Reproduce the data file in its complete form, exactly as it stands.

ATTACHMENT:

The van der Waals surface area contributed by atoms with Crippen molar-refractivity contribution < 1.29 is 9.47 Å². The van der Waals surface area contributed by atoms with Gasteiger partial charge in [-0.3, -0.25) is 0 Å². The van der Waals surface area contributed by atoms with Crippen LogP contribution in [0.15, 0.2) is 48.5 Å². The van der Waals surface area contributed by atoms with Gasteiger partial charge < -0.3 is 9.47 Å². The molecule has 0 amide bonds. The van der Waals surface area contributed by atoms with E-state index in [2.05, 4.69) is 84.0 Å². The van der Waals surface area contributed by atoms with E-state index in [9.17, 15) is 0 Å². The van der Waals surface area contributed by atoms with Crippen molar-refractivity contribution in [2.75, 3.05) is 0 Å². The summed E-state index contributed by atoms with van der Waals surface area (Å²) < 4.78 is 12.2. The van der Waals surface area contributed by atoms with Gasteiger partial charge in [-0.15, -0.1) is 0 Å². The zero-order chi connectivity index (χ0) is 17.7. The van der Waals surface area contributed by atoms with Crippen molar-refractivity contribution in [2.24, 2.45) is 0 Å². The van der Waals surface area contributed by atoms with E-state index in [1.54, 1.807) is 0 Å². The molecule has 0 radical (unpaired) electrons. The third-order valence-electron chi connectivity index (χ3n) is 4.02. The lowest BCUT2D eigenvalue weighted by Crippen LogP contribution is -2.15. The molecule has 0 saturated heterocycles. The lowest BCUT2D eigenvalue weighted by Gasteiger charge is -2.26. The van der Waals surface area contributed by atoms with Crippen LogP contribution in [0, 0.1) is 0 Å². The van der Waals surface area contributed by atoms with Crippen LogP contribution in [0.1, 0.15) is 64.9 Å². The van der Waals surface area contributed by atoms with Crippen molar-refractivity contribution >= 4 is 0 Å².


The van der Waals surface area contributed by atoms with Crippen molar-refractivity contribution < 1.29 is 9.47 Å². The van der Waals surface area contributed by atoms with Gasteiger partial charge in [-0.3, -0.25) is 0 Å². The van der Waals surface area contributed by atoms with Crippen LogP contribution in [0.15, 0.2) is 48.5 Å². The van der Waals surface area contributed by atoms with Gasteiger partial charge < -0.3 is 9.47 Å². The molecule has 0 amide bonds. The van der Waals surface area contributed by atoms with E-state index in [2.05, 4.69) is 84.0 Å². The van der Waals surface area contributed by atoms with E-state index in [9.17, 15) is 0 Å². The van der Waals surface area contributed by atoms with Crippen molar-refractivity contribution in [2.75, 3.05) is 0 Å². The summed E-state index contributed by atoms with van der Waals surface area (Å²) < 4.78 is 12.2. The van der Waals surface area contributed by atoms with Gasteiger partial charge in [-0.15, -0.1) is 0 Å². The zero-order chi connectivity index (χ0) is 17.7. The van der Waals surface area contributed by atoms with Crippen molar-refractivity contribution in [2.24, 2.45) is 0 Å². The van der Waals surface area contributed by atoms with E-state index in [1.54, 1.807) is 0 Å². The molecule has 0 radical (unpaired) electrons. The third-order valence-electron chi connectivity index (χ3n) is 4.02. The lowest BCUT2D eigenvalue weighted by Crippen LogP contribution is -2.15. The molecule has 0 saturated heterocycles. The lowest BCUT2D eigenvalue weighted by Gasteiger charge is -2.26. The van der Waals surface area contributed by atoms with Crippen LogP contribution in [0, 0.1) is 0 Å². The van der Waals surface area contributed by atoms with Crippen LogP contribution in [0.1, 0.15) is 64.9 Å². The van der Waals surface area contributed by atoms with Crippen molar-refractivity contribution >= 4 is 0 Å².